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Sleep (and Lock) Your Screen

When you are walking away from your computer, it's fairly common practice to start your screen saver and lock your screen. But did you know that there is a built-in keyboard shortcut in Mac OS X to sleep the screen?

Press Control-Shift-Eject and your monitor sleeps without engaging the screen saver.

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AirPort Menu Improves in Snow Leopard

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Snow Leopard packs in many little refinements, but those nearest to my heart are three changes to the AirPort menu, one immediately noticeable, one subtle, and one hidden. (I made a short screencast, posted to YouTube, that walks through the updates described below.)

The first change is that Snow Leopard now shows the signal strength of networks in your vicinity in the AirPort menu. This is useful in two ways: if you're deciding which of multiple networks to join, you can figure out which will be the best before associating, and if you're deciding where to locate a base station, you can see how well the signal reaches particular places without joining the network.

The second improvement is very subtle. Any time you're in the process of connecting to a Wi-Fi network, Snow Leopard plays a small animation in which the curved lines in the signal strength indicator in the system menu bar strobe slowly back and forth, highlighting each wave in turn until the connection is fully set up. This lets you know that Mac OS X is attempting to make a connection.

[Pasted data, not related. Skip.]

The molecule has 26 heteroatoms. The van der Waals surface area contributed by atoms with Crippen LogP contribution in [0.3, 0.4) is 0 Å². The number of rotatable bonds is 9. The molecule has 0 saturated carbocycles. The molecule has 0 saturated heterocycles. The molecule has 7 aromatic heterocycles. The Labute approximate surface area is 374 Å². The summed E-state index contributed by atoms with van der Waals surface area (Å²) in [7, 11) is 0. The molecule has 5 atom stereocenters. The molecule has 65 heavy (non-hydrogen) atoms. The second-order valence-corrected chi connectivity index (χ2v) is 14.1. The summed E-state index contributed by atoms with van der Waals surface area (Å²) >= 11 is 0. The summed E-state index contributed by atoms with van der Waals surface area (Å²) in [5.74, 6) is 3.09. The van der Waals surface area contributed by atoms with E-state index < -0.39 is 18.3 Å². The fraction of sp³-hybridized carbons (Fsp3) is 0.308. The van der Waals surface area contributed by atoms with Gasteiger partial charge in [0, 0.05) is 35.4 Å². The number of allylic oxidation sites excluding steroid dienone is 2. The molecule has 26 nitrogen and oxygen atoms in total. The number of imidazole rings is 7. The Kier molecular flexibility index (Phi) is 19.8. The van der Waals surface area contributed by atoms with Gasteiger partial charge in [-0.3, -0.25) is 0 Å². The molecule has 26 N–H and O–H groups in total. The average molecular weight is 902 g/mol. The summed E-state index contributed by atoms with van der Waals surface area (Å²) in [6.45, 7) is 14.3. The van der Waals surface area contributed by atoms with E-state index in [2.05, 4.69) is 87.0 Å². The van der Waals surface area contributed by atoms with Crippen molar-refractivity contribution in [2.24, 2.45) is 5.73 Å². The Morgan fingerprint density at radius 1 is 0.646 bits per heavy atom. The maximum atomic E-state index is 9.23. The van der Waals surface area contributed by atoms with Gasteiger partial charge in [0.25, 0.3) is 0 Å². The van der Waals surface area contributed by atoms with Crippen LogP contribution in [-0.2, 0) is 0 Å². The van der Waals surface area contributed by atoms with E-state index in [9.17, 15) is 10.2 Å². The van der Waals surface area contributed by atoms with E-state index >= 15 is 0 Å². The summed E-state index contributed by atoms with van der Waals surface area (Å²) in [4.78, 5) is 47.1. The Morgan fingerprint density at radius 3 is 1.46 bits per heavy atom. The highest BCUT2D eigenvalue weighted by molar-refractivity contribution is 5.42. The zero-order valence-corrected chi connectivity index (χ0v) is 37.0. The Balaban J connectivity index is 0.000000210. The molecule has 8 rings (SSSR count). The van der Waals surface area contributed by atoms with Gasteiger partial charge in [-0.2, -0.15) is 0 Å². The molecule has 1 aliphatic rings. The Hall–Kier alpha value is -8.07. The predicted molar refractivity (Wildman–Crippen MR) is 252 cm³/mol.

(A related and even more subtle improvement is that when your adapter is off, the open fan is now outlined in gray instead of black, making it more clear at a glance that the Wi-Fi radio is disabled. Apple has posted a KnowledgeBase article explaining all the AirPort menu icons in great depth.)

The third improvement is hidden, requiring that you hold down the Option key before displaying the AirPort menu. This tweak first appeared in Leopard, revealing additional technical details about not just the Wi-Fi network to which you are connected, but also other available networks. However, Leopard offered just a few pieces of information.

Snow Leopard goes further by showing which standards, speeds, and frequencies you're using to connect, as well as what's in use by other networks. This is especially helpful because with the simultaneous dual-band AirPort Extreme Base Station and Time Capsule introduced earlier this year, it's difficult to tell without using advanced settings in AirPort Utility how a Mac is connecting - whether via the slow 2.4 GHz band or the faster (but shorter range) 5 GHz band. That's now all exposed in the Option-click version of the AirPort menu. (See "AirPort Extreme, Time Capsule: Like Two Base Stations in One," 2009-03-09.)

With the Option key held down and with a network already joined, the AirPort menu reveals seven pieces of information:


  • The PHY Mode, which describes the physical operation of a network. In this case, it shows the protocol name that's being used, such as 802.11n. If you have an 802.11n adapter, but the protocol shown is something else, then the base station either can't support 802.11n or is set to an older protocol.